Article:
Shares in British banks finished at the bottom of the FTSE 100 after Deutsche Bank after it admitted it had been asked to pay a massive $14bn (£10.6bn) fine by the US Department of Justice (DoJ).
Shares in the lender were down 8.5 per cent at €11.99, its worst day of trading since the day after the Brexit vote, after it said in a statement overnight it had entered talks with the DoJ over the fine.
The payment, which is intended to settle civil claims in connection with the bank's issuance and underwriting of residential mortgage-backed securities between 2005 and 2007.
The news caused British lenders to finish lower, with Royal Bank of Scotland falling 4.4 per cent to 185.6p and Barclays falling 2.8 per cent to 164.7p
Standard Chartered fell 2.7 per cent to 607.1p, HSBC fell 0.9 per cent to 566.7p. Lloyds fared slightly better, dipping 0.4 per cent to 56.51p.
European banks recovered some of their losses, with Credit Suisse falling 3.9 per cent to CHF 12.82, and UBS dropping 2.53 per cent to CHF 13.47.
But Unicredit, which has been badly hit this year, fell 5.8 per cent to €1.97, while Societe Generale fell 2.7 per cent to €31.13.
Nowhere near the number
In today's statement, the lender said it had "no intent to settle these potential civil claims anywhere near the number cited.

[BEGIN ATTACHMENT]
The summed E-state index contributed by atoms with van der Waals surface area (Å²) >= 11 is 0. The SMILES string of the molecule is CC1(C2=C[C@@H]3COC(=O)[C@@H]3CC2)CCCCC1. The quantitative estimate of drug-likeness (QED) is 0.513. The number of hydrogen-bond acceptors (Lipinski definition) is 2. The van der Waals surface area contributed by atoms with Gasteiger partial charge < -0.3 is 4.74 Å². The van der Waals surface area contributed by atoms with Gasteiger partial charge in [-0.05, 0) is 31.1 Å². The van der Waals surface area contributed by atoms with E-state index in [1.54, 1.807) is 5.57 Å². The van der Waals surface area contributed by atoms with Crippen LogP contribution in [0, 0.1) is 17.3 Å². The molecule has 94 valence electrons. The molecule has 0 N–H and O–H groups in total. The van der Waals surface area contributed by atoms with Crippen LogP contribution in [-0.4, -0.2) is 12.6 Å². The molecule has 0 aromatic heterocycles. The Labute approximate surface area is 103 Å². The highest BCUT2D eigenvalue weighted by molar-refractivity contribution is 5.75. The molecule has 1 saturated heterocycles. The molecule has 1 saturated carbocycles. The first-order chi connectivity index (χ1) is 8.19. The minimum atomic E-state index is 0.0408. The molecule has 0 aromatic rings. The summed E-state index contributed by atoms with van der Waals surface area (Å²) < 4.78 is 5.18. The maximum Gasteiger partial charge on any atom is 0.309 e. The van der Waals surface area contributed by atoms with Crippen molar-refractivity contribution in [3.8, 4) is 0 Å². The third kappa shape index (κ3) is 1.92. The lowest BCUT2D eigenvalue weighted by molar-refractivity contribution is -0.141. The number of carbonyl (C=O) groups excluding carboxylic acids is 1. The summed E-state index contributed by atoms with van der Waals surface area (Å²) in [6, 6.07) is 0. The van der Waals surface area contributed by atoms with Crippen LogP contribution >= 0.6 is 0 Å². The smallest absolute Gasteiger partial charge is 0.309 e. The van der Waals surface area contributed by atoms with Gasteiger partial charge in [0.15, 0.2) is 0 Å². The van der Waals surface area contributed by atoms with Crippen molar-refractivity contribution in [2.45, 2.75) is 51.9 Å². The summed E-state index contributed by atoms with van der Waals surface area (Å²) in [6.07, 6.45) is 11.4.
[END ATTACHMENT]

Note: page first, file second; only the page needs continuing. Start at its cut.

"The negotiations are only just beginning. The bank expects that they will lead to an outcome similar to those of peer banks which have settled at materially lower amounts."
What analysts said
Jasper Lawler, at CMC Markets, pointed out there was "no use Cryan over spilt MBS".
"The $14bn would be about 80 per cent of Deutsche Bank’s market cap and may dissuade employees from following CEO John Cryan’s recent advice to 'be more daring'.
"As a point of reference, for similar claims Citigroup paid $7bn, Bank of America $16.7bn and Goldman Sachs settled for $5.1bn this year.
"Just because it’s not a US bank, it doesn’t mean Deutsche Bank will pay less, in fact it could be the opposite. British lender Barclays and Deutsche Bank were once top-ranked dealers in the US mortgage market. Tit-for-tat of fines between European and US regulators could mean the eventual figure is higher than Deutsche Bank could otherwise have hoped for."